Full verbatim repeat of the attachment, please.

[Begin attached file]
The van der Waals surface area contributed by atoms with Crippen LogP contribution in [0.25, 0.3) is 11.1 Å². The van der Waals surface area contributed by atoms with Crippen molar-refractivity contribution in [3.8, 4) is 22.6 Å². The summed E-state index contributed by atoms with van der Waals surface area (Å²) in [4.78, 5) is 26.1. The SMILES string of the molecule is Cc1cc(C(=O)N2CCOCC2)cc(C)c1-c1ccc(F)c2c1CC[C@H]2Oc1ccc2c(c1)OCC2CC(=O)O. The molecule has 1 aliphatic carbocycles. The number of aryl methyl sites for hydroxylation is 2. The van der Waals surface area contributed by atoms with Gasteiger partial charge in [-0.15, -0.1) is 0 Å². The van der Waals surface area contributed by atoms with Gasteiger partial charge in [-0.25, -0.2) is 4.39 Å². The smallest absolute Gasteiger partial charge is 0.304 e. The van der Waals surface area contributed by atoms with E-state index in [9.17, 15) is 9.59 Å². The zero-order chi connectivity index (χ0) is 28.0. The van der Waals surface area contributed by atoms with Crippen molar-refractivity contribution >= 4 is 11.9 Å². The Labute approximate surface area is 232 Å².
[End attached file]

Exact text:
The van der Waals surface area contributed by atoms with Crippen LogP contribution in [0.25, 0.3) is 11.1 Å². The van der Waals surface area contributed by atoms with Crippen molar-refractivity contribution in [3.8, 4) is 22.6 Å². The summed E-state index contributed by atoms with van der Waals surface area (Å²) in [4.78, 5) is 26.1. The SMILES string of the molecule is Cc1cc(C(=O)N2CCOCC2)cc(C)c1-c1ccc(F)c2c1CC[C@H]2Oc1ccc2c(c1)OCC2CC(=O)O. The molecule has 1 aliphatic carbocycles. The number of aryl methyl sites for hydroxylation is 2. The van der Waals surface area contributed by atoms with Gasteiger partial charge in [-0.15, -0.1) is 0 Å². The van der Waals surface area contributed by atoms with Gasteiger partial charge in [-0.25, -0.2) is 4.39 Å². The smallest absolute Gasteiger partial charge is 0.304 e. The van der Waals surface area contributed by atoms with E-state index in [9.17, 15) is 9.59 Å². The zero-order chi connectivity index (χ0) is 28.0. The van der Waals surface area contributed by atoms with Crippen molar-refractivity contribution >= 4 is 11.9 Å². The Labute approximate surface area is 232 Å².